As states across the country begin to reduce restrictions, companies and non-profits who have transitioned much of their workforce to home are preparing for their “return to the office” communications. Even as it remains unclear when the return may be and what government restrictions could exist, there are four imperatives (and some caveats) for all communications on this topic:
- Purpose: Why am I returning to the office? Even as many employees are craving a return to the traditional office environment, they also want to be sure it has purpose and value to do so (polls show that MA residents want to do their part to limit public health and personal health risk; is a return to work worth even an incremental increase in risk?). What will I accomplish in the office that I can’t do at home? How will the company facilitate that (particularly if the answer is better interaction across teams) in a changed office environment? Will a return to the office offer improved services to our customers, community and partners? If you can answer those questions well and in the affirmative, the transition will be greeted with more enthusiasm.
Note: If you haven’t polled your employees or conducted informal focus groups to determine what your employees want, it’s not too late to do so. Even if it doesn’t change the fundamentals of your return to the office strategy, it may have implications for your planning, priorities and communications.
- Safety: How are you going to keep me safe and support public health goals? Commercial property owners are aggressively preparing for a return to work, planning for social distancing in lobbies and public spaces, additional cleanings and supplies. You may want to have a conversation with your landlord (if they haven’t communicated with you) about which aspects of your office are building responsibility vs. tenant responsibility. From there, you can then communicate that you are putting in place policies around shared spaces, open work plans, cleaning of high touch surfaces, availability of supplies. This is also the right time to let people know how you will approach mask use in the office.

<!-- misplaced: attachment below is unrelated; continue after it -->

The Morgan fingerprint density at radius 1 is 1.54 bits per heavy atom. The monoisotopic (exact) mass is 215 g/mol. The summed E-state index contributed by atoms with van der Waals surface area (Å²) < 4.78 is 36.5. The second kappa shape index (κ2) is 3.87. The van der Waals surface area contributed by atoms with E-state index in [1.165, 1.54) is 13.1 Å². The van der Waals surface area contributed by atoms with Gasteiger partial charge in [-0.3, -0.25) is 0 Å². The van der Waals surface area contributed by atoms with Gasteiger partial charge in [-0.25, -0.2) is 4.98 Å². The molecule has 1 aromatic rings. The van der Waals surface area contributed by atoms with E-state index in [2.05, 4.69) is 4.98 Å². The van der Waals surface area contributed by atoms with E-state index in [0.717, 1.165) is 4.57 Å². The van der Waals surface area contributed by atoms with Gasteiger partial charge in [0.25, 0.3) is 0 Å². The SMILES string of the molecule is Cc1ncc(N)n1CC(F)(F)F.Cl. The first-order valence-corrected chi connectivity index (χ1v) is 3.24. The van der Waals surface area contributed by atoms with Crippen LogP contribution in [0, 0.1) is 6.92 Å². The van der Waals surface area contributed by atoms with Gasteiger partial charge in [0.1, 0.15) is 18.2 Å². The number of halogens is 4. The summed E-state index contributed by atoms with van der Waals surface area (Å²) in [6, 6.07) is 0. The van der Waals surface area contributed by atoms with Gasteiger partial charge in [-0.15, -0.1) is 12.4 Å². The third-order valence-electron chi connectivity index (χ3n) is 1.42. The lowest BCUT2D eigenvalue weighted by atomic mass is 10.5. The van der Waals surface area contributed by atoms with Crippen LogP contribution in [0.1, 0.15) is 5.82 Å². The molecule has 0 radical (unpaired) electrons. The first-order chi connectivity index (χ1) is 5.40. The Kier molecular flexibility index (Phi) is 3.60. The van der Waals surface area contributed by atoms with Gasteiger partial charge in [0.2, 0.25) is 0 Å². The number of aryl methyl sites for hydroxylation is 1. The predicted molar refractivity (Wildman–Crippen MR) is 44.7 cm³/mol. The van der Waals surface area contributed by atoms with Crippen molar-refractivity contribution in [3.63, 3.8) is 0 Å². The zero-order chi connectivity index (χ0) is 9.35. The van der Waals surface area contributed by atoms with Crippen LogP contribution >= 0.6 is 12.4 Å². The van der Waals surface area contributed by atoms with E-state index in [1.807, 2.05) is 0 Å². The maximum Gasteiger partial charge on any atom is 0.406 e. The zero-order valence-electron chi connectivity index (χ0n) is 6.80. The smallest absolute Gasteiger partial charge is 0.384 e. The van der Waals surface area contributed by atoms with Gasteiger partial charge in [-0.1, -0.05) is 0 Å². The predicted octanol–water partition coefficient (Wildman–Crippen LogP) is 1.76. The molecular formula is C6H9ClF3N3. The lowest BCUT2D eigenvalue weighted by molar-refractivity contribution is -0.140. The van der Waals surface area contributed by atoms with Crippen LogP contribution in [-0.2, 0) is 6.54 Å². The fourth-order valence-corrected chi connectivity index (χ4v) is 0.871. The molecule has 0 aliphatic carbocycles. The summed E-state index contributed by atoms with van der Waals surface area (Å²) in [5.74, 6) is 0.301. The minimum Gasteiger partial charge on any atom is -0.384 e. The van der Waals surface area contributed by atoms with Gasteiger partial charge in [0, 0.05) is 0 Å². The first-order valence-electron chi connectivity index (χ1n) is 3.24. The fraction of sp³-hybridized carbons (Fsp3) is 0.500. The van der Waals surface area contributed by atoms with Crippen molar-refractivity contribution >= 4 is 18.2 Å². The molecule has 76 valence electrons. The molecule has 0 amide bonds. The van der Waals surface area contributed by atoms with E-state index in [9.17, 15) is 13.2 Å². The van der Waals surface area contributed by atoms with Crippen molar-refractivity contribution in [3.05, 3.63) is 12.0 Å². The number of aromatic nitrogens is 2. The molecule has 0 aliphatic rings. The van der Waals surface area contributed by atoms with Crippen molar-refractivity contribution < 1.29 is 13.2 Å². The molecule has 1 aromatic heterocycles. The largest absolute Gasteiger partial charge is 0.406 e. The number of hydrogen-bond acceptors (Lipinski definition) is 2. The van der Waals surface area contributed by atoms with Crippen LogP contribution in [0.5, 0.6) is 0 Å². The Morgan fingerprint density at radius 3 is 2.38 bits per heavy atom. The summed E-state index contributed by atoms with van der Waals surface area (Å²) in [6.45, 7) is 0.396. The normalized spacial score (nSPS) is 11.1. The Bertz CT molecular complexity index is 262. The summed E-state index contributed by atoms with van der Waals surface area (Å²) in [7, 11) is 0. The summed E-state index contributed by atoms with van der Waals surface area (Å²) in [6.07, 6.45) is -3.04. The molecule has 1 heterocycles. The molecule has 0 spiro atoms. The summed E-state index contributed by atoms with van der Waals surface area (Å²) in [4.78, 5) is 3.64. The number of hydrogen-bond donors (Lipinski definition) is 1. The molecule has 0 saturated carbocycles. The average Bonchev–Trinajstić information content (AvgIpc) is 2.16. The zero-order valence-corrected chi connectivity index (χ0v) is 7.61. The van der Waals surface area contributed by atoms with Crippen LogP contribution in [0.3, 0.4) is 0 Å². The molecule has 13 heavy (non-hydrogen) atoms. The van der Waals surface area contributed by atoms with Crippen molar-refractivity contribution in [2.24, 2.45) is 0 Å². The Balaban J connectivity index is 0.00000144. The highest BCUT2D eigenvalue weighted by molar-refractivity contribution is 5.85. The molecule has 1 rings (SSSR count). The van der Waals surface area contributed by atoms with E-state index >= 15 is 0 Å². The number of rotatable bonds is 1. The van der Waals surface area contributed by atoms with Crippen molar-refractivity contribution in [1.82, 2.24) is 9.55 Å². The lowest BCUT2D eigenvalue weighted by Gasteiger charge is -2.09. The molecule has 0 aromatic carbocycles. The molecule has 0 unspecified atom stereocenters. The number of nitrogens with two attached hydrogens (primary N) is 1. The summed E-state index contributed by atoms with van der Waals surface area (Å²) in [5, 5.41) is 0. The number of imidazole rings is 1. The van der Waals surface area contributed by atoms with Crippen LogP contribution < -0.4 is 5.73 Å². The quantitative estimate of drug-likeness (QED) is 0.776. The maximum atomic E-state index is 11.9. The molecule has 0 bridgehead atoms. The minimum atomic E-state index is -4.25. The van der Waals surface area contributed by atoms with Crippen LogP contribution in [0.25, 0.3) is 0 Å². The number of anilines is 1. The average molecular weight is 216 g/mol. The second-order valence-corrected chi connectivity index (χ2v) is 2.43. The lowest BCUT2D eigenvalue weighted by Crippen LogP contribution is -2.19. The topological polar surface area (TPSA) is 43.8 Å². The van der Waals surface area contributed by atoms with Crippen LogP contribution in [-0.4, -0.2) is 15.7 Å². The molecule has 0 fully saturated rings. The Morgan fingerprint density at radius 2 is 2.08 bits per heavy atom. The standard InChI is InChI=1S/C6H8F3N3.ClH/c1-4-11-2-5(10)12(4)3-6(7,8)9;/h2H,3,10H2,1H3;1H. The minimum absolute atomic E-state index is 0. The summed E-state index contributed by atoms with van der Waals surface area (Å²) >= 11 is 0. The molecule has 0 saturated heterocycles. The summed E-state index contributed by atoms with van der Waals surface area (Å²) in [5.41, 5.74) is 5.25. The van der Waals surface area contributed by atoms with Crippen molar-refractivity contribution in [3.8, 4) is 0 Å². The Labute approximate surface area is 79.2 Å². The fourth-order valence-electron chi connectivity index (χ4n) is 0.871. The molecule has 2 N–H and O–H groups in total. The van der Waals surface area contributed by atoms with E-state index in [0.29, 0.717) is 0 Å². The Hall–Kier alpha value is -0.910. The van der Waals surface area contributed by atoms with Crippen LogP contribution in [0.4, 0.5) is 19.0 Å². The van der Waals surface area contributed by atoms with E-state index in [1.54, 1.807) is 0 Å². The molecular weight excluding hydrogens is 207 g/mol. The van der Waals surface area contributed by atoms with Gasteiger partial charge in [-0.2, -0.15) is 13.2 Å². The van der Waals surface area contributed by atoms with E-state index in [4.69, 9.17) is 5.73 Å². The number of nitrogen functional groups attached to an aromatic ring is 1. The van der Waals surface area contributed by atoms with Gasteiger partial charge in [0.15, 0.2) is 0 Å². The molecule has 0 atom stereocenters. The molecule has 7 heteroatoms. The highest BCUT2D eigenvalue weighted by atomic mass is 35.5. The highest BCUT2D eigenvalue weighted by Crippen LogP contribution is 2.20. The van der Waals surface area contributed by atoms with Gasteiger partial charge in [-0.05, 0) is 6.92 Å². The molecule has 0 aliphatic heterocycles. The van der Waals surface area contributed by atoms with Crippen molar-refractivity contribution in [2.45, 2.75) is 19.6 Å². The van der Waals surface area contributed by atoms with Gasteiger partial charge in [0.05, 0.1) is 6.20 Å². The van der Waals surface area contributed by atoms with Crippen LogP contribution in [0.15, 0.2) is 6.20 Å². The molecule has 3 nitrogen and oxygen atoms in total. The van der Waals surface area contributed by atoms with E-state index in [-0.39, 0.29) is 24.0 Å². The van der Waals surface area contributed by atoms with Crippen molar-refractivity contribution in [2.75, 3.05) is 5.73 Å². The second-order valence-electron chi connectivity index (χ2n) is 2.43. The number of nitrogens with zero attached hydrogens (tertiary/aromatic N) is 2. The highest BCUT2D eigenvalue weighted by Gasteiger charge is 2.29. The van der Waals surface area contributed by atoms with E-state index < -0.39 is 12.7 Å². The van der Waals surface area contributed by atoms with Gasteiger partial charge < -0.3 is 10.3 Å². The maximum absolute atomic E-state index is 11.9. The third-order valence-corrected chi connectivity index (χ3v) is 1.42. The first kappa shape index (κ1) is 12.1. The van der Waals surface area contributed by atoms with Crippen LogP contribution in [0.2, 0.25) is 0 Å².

Note: Many offices are considering A/B schedules, return to work phasing, and other models to create physical distance in offices that were designed for collaboration, team communication and efficient space use. Talk to peer organizations (and perhaps your architect) to discuss ways to adjust your workflow and office space to current environments.
- Efficiency: One of the biggest unknowns going forward is transportation. Will it be a hassle to get to and from the office and waste my time? If you are considering alternative schedules to limit the transportation challenges, changing parking options or other solutions to assure that commuting time doesn’t make getting to work time intensive, offer early insights to your team (recognizing that this is an issue that may evolve over time). Consider other barriers that will impact efficiency and consider how to address them.
Note: though going virtual was out of our control, there is a certain efficiency that comes from everyone working from home simultaneously; how will that be overcome if a phased return to work has some people in the office and others virtual?
- Process: Clarity around process at all levels is likely to create confidence that the return to the office protocol is well-thought out. This includes the process for developing the return to the office protocols, step-by-step outlines of how the return to the office will work, reminders about sick leave, and a process for addressing issues/concerns that emerge in this still evolving situation. Also, the phasing of both government dictates and your own protocols may require equally detailed communications at each phase.
Note: It goes without saying that your employees will be monitoring the public health news; continue to address timely topics and how they impact your office environment.
Finally, expect bumps in the road. The return to the office simply won’t be the same. Even simple things like removing the office coffee maker (a high touch, hard to clean surface) or that everyone’s favorite lunch spot has closed permanently may hit your teams hard. And there are a lot of public health unknowns.
You’ve been having weekly zoom check ins and small group meetings, right? Don’t let that newly structured approach to ongoing internal communication fall to the wayside during this period, particularly if not all of your team is back in the office at the same time. Continuing to foster a team spirit will take work, but it will assure that there is a collective commitment to working though challenges together.